TALLAHASSEE, Fla. -- Motorists got a glimpse of the future in Tallahassee -- a garage packed with cars that don't burn a drop of gasoline.
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How would you like to settle in behind the wheel of a head-turning, electric Tesla and head on down the highway?
Well, it'll cost you $125,000 to buy this pioneering electric car, assuming you can find one. It's been discontinued in favor of the Tesla S.
The Florida Alternative-Fueled Vehicle Roadshow quietly cruised into Tallahassee on Thursday without a trace of harmful emissions. Friday the show is at the University of North Florida.
The show features a variety of vehicles operating on electricity, natural gas and propane.
The Nissan Leaf is one of the featured cars. It's 100 percent electric and costs around $35,000. The Leaf can go about 75 miles on a charge.
That's the dilemma with many all-electric cars right now. Industry insiders call it "range anxiety" -- you're holding your breath over whether you can make it back home on a charge.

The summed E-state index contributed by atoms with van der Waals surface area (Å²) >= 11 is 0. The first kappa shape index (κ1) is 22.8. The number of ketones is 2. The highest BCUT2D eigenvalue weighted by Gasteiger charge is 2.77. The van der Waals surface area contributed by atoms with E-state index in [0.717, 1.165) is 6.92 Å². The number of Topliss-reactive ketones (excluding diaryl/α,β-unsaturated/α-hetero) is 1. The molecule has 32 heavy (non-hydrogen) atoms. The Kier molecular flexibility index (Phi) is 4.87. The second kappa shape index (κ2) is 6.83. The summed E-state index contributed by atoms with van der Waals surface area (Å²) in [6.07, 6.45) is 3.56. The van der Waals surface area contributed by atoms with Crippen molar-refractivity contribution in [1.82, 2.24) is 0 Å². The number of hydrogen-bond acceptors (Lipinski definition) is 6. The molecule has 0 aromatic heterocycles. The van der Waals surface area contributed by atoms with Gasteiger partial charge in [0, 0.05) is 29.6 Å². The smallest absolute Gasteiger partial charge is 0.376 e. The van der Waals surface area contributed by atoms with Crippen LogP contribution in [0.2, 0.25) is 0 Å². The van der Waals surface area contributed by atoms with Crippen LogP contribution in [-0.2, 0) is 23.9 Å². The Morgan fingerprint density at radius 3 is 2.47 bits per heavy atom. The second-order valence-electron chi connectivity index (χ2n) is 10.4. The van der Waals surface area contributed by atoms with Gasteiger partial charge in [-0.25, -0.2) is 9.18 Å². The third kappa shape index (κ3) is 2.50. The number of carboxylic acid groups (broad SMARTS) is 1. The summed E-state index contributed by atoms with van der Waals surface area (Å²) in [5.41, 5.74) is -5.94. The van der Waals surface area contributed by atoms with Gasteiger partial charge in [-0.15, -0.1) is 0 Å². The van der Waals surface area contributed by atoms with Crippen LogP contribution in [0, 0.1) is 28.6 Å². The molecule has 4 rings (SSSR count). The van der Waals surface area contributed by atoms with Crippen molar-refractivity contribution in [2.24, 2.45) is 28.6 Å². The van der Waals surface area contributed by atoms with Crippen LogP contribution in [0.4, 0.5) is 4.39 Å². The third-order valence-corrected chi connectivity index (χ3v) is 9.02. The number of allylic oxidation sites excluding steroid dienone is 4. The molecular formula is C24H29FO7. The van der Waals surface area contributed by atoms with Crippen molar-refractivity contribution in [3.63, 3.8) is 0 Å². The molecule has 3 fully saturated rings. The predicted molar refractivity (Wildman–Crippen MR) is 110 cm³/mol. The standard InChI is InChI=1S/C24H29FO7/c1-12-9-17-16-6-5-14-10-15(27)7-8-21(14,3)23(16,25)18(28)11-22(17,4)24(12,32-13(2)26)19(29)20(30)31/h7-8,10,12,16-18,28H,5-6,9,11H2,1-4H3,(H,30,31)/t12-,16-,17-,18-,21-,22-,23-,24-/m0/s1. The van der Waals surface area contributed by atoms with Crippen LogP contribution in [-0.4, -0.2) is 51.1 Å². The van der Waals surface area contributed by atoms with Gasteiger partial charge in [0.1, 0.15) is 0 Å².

So Efacec Corporation and other companies are working to build an infrastructure of car chargers around the country.
Mike Anderson says the company has developed a fast charger that can charge a car up to 80 percent in just 20 minutes.
"The overall goal in the industry is to have these fast chargers deployed along major corridors throughout the states every 50-60 miles and then that allows the 100 percent electric cars to go further from the house."
Anderson says there is no real silver bullet to make the country kick its dependency on foreign oil, or domestic oil for that matter. But a mix of alternative-fueled vehicles, like the ones displayed in the Roadshow, will help achieve that goal.
The Alternative Fueled Vehicle Roadshow quietly, and cleanly, heads to Jacksonville on Friday and on to Tampa next Monday.
First Coast News